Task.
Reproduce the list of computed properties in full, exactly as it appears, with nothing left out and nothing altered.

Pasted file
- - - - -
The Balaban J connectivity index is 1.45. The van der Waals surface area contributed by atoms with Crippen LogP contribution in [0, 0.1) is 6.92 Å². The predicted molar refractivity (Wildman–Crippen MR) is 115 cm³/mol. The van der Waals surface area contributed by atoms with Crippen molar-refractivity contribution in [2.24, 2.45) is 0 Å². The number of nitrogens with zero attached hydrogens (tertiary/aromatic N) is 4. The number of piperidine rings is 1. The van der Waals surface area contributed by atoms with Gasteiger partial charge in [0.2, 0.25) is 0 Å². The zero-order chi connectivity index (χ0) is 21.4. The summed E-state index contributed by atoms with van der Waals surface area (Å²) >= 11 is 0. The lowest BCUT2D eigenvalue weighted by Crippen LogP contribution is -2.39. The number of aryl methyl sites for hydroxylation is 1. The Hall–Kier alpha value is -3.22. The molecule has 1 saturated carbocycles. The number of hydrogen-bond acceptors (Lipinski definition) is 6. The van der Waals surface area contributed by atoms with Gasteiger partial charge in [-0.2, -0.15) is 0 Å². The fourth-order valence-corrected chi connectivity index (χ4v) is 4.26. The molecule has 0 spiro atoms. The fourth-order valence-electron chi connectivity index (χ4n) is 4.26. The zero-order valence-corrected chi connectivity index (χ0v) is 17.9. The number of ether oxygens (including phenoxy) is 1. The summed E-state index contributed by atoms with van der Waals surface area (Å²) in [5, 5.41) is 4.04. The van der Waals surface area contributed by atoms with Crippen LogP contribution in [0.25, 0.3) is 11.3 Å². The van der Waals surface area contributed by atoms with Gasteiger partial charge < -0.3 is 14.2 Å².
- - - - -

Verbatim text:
The Balaban J connectivity index is 1.45. The van der Waals surface area contributed by atoms with Crippen LogP contribution in [0, 0.1) is 6.92 Å². The predicted molar refractivity (Wildman–Crippen MR) is 115 cm³/mol. The van der Waals surface area contributed by atoms with Crippen molar-refractivity contribution in [2.24, 2.45) is 0 Å². The number of nitrogens with zero attached hydrogens (tertiary/aromatic N) is 4. The number of piperidine rings is 1. The van der Waals surface area contributed by atoms with Gasteiger partial charge in [0.2, 0.25) is 0 Å². The zero-order chi connectivity index (χ0) is 21.4. The summed E-state index contributed by atoms with van der Waals surface area (Å²) >= 11 is 0. The lowest BCUT2D eigenvalue weighted by Crippen LogP contribution is -2.39. The number of aryl methyl sites for hydroxylation is 1. The Hall–Kier alpha value is -3.22. The molecule has 1 saturated carbocycles. The number of hydrogen-bond acceptors (Lipinski definition) is 6. The van der Waals surface area contributed by atoms with Gasteiger partial charge in [-0.2, -0.15) is 0 Å². The fourth-order valence-corrected chi connectivity index (χ4v) is 4.26. The molecule has 0 spiro atoms. The fourth-order valence-electron chi connectivity index (χ4n) is 4.26. The zero-order valence-corrected chi connectivity index (χ0v) is 17.9. The number of ether oxygens (including phenoxy) is 1. The summed E-state index contributed by atoms with van der Waals surface area (Å²) in [5, 5.41) is 4.04. The van der Waals surface area contributed by atoms with Crippen LogP contribution in [0.25, 0.3) is 11.3 Å². The van der Waals surface area contributed by atoms with Gasteiger partial charge < -0.3 is 14.2 Å².